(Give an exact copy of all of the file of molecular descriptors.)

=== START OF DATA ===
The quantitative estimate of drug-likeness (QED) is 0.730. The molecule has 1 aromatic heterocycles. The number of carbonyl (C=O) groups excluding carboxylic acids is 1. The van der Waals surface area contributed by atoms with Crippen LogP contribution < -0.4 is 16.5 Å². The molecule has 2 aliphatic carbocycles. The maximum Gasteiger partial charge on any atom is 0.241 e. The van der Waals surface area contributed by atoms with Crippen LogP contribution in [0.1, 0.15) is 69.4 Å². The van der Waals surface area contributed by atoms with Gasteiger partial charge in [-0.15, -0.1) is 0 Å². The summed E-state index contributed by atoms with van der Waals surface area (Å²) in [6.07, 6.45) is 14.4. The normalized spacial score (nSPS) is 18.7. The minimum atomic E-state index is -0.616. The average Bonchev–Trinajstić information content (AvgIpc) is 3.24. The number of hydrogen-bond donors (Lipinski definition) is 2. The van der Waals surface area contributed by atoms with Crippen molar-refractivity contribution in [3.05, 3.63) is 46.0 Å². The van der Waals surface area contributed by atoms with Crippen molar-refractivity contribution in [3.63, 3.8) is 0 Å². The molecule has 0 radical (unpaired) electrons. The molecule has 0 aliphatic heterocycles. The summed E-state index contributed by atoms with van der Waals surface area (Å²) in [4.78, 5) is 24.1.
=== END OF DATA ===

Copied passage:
The quantitative estimate of drug-likeness (QED) is 0.730. The molecule has 1 aromatic heterocycles. The number of carbonyl (C=O) groups excluding carboxylic acids is 1. The van der Waals surface area contributed by atoms with Crippen LogP contribution < -0.4 is 16.5 Å². The molecule has 2 aliphatic carbocycles. The maximum Gasteiger partial charge on any atom is 0.241 e. The van der Waals surface area contributed by atoms with Crippen LogP contribution in [0.1, 0.15) is 69.4 Å². The van der Waals surface area contributed by atoms with Gasteiger partial charge in [-0.15, -0.1) is 0 Å². The summed E-state index contributed by atoms with van der Waals surface area (Å²) in [6.07, 6.45) is 14.4. The normalized spacial score (nSPS) is 18.7. The minimum atomic E-state index is -0.616. The average Bonchev–Trinajstić information content (AvgIpc) is 3.24. The number of hydrogen-bond donors (Lipinski definition) is 2. The van der Waals surface area contributed by atoms with Crippen molar-refractivity contribution in [3.05, 3.63) is 46.0 Å². The van der Waals surface area contributed by atoms with Crippen molar-refractivity contribution in [3.63, 3.8) is 0 Å². The molecule has 0 radical (unpaired) electrons. The molecule has 0 aliphatic heterocycles. The summed E-state index contributed by atoms with van der Waals surface area (Å²) in [4.78, 5) is 24.1.